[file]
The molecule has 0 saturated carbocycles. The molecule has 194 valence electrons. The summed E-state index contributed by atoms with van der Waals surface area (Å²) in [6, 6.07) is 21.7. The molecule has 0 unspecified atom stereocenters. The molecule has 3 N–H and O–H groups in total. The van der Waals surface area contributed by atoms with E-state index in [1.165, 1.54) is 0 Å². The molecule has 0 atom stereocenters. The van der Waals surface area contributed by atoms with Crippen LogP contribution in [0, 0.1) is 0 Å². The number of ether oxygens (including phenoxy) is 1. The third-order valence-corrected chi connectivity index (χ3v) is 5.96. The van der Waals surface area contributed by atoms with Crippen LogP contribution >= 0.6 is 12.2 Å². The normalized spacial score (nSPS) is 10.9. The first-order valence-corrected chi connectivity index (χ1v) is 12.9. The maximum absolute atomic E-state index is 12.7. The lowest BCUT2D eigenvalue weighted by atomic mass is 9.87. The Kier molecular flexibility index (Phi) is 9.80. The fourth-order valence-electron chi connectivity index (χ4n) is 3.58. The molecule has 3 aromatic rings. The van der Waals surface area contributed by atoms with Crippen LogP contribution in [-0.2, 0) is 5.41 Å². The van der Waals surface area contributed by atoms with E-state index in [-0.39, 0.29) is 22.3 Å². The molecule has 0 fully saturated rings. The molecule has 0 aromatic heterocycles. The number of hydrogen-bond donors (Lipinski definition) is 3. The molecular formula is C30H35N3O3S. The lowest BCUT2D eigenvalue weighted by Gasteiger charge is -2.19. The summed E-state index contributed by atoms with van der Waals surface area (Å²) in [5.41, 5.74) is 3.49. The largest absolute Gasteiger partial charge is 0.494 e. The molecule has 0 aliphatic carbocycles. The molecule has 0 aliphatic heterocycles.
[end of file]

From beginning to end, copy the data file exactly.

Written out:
The molecule has 0 saturated carbocycles. The molecule has 194 valence electrons. The summed E-state index contributed by atoms with van der Waals surface area (Å²) in [6, 6.07) is 21.7. The molecule has 0 unspecified atom stereocenters. The molecule has 3 N–H and O–H groups in total. The van der Waals surface area contributed by atoms with E-state index in [1.165, 1.54) is 0 Å². The molecule has 0 atom stereocenters. The van der Waals surface area contributed by atoms with Crippen LogP contribution in [0, 0.1) is 0 Å². The number of ether oxygens (including phenoxy) is 1. The third-order valence-corrected chi connectivity index (χ3v) is 5.96. The van der Waals surface area contributed by atoms with Crippen LogP contribution >= 0.6 is 12.2 Å². The normalized spacial score (nSPS) is 10.9. The first-order valence-corrected chi connectivity index (χ1v) is 12.9. The maximum absolute atomic E-state index is 12.7. The lowest BCUT2D eigenvalue weighted by atomic mass is 9.87. The Kier molecular flexibility index (Phi) is 9.80. The fourth-order valence-electron chi connectivity index (χ4n) is 3.58. The molecule has 3 aromatic rings. The van der Waals surface area contributed by atoms with Crippen LogP contribution in [-0.2, 0) is 5.41 Å². The van der Waals surface area contributed by atoms with E-state index in [-0.39, 0.29) is 22.3 Å². The molecule has 0 fully saturated rings. The molecule has 0 aromatic heterocycles. The number of hydrogen-bond donors (Lipinski definition) is 3. The molecular formula is C30H35N3O3S. The lowest BCUT2D eigenvalue weighted by Gasteiger charge is -2.19. The summed E-state index contributed by atoms with van der Waals surface area (Å²) in [5.41, 5.74) is 3.49. The largest absolute Gasteiger partial charge is 0.494 e. The molecule has 0 aliphatic carbocycles. The molecule has 0 aliphatic heterocycles.